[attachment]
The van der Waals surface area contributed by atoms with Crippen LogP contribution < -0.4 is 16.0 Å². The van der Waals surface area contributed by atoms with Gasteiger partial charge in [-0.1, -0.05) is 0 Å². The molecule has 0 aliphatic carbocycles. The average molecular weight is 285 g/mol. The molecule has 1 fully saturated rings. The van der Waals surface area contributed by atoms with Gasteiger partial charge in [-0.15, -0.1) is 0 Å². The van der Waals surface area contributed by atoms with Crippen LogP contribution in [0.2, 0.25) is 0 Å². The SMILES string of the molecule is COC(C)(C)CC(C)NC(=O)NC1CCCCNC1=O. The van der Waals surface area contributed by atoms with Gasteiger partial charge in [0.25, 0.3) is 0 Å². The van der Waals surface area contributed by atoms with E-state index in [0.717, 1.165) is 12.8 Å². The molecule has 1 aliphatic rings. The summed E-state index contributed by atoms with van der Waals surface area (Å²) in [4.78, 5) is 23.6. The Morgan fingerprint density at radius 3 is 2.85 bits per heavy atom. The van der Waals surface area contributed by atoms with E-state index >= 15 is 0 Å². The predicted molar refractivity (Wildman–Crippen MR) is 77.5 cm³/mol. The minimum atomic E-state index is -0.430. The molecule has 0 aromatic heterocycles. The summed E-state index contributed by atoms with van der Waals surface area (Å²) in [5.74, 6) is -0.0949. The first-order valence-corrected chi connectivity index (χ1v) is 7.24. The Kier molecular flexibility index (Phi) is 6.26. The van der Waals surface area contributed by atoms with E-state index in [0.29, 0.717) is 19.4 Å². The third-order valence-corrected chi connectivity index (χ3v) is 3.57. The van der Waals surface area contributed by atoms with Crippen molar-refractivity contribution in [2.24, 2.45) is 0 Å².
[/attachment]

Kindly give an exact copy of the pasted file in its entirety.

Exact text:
The van der Waals surface area contributed by atoms with Crippen LogP contribution < -0.4 is 16.0 Å². The van der Waals surface area contributed by atoms with Gasteiger partial charge in [-0.1, -0.05) is 0 Å². The molecule has 0 aliphatic carbocycles. The average molecular weight is 285 g/mol. The molecule has 1 fully saturated rings. The van der Waals surface area contributed by atoms with Gasteiger partial charge in [-0.15, -0.1) is 0 Å². The van der Waals surface area contributed by atoms with Crippen LogP contribution in [0.2, 0.25) is 0 Å². The SMILES string of the molecule is COC(C)(C)CC(C)NC(=O)NC1CCCCNC1=O. The van der Waals surface area contributed by atoms with Gasteiger partial charge in [0.25, 0.3) is 0 Å². The van der Waals surface area contributed by atoms with E-state index in [0.717, 1.165) is 12.8 Å². The molecule has 1 aliphatic rings. The summed E-state index contributed by atoms with van der Waals surface area (Å²) in [4.78, 5) is 23.6. The Morgan fingerprint density at radius 3 is 2.85 bits per heavy atom. The van der Waals surface area contributed by atoms with E-state index >= 15 is 0 Å². The predicted molar refractivity (Wildman–Crippen MR) is 77.5 cm³/mol. The minimum atomic E-state index is -0.430. The molecule has 0 aromatic heterocycles. The summed E-state index contributed by atoms with van der Waals surface area (Å²) in [5.74, 6) is -0.0949. The first-order valence-corrected chi connectivity index (χ1v) is 7.24. The Kier molecular flexibility index (Phi) is 6.26. The van der Waals surface area contributed by atoms with E-state index in [0.29, 0.717) is 19.4 Å². The third-order valence-corrected chi connectivity index (χ3v) is 3.57. The van der Waals surface area contributed by atoms with Crippen molar-refractivity contribution in [2.24, 2.45) is 0 Å².